The landscape architecture firm Nelson Byrd Woltz is dedicated to the integration of respect for nature and design. They will be partnering with the Brooklyn Greenway Initiative, one of our National Award winners, on the Naval Cemetery Landscape project to develop a peaceful natural space for commuters along the greenway.
We had a chance to sit down with Thomas Woltz, FASLA, CLARB, Principal of Nelson Byrd Woltz, and Jeffrey Longhenry, Senior Associate on the Naval Cemetery project, to discuss their approach to this particular landscape design.
Open Voices: What role do you envision having in the development of the Naval Cemetery Landscape project?
Thomas Woltz: The role of Nelson Byrd Woltz will be to envision a sustainable landscape design for this important, sacred ground that reveals the many layers of history of the site. It’s a design meant to honor not just the individuals buried there — many of whose names we do not know — but also to honor the cultural traces of this place as a farm, then a hospital burial ground, and a navy yard burial ground, and to remind people that the stories of land live on and uses change.
The other layer is to try and build a transformative landscape that builds a very healthy and resilient ecology. So the concept is to transform the site into a warm season grass meadow with native wildflowers to create a highly impactful pollinator meadow to support the critical pollinators for the community gardens that are in Brooklyn and Manhattan. We saw attracting as much life as possible to the site as a poetic response — as a way to honor a place of memorial and death historically.
Open Voices: The philosophy of Nelson Byrd Woltz is cited as centering “on design that honors and reveals the local history and natural context of a site through a process of observation, creative interpretation, and construction.” Can you explain a little more about how you implement these principles in your planning and designs?
Thomas Woltz: Our process generally starts with a heavy research component where we look at everything from tax maps, city maps, and historic photos to understand former uses . And that’s when Jeffrey came across the maps of the former farmland that once occupied that part of Brooklyn, with orchards in particular, and then looked at the way the naval yard had developed over time. We’re really looking back to try and form a position on how to look forward. Our designers try to root themselves in a careful reading of the place and its past lives.
We then look with equal rigor to the native ecology of the place. In many cases we team with conservation biologists to do analysis of the site and its region to find out what ecological structures or plant communities or soil types are missing; what are some threatened or endangered species that we can help; or how can our landscape architectural solution resonate with, respond or repair an ecology.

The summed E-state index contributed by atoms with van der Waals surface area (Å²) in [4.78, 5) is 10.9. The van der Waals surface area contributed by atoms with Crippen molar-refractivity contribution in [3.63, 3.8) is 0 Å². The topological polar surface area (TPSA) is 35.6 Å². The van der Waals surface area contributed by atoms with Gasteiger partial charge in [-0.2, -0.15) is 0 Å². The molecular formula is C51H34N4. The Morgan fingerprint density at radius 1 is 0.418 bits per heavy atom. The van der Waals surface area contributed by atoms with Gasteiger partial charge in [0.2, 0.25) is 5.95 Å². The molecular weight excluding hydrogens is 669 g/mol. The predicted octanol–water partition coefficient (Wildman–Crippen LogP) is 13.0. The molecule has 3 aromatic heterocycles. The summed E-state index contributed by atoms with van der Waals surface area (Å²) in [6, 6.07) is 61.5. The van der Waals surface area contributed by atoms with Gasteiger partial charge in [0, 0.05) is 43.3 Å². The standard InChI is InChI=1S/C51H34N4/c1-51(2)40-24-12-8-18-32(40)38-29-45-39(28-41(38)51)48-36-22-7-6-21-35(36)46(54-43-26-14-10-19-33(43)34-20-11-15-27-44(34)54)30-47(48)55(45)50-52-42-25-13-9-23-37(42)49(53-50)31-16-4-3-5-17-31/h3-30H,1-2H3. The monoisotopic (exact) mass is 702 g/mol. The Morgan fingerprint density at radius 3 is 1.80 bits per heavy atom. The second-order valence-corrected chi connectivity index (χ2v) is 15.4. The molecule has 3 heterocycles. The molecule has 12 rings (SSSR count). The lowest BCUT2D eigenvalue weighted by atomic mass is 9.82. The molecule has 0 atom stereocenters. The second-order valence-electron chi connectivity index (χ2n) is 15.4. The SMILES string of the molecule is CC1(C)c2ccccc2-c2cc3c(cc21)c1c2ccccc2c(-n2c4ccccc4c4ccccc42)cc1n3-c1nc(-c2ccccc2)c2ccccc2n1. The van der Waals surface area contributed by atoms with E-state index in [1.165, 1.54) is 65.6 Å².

Then the third piece is the commission from the clientr. In this case the Brooklyn Greenway Initiative was looking for a lay-by, or rest stop, for their bike lane and trail.
Jeffrey Longhenry: It’s a 14-mile greenway that runs along the waterfront in Brooklyn through a number of neighborhoods. They are also interested in working landscapes that are associated with the greenway; landscapes that are collecting and treating stormwater or providing habitats in urban environments; and this is really their first, so it’s an exciting client for us.
Open Voices: What challenges are you confronting with the natural and urban environment in Brooklyn?
Longhenry: We have a challenge on the site with non-native invasive plants, but once this proposal takes root I think we’ll be in a good position. I think there are challenges in designing a landscape that feels immersive in this context, but I think this design will really take people away, despite the fact that if you listen for it you’ll realize that you can still hear the nearby freeway
Woltz: I think another challenge is having the public, the donors and the Brooklyn Greenway Initiative — all realize that these grassland ecologies are planted in plugs, and they take time to mature. It will take two or three years for this to look how we intended. It would take a few years before it’s a real photo opportunity, and sometimes I find that that’s a little bit of a challenge to manage expectations. Ultimately I think the goal and the aspiration of the design is to create a spiritual oasis in the city, and that will require some patience. But I think with patience and people’s support we can get there and I think we’ll all be rewarded in the end.
Open Voices: Is there anything else you would like to add?
Woltz: We are very enthusiastic to have such visionary partners, that are taking a lost piece of land and really giving it a voice, so that the public can learn about this sacred place and it can become part of the daily experience for many people moving through the city and offer that kind of moment of reflection, moment of pause and moment of meditation during their busy day.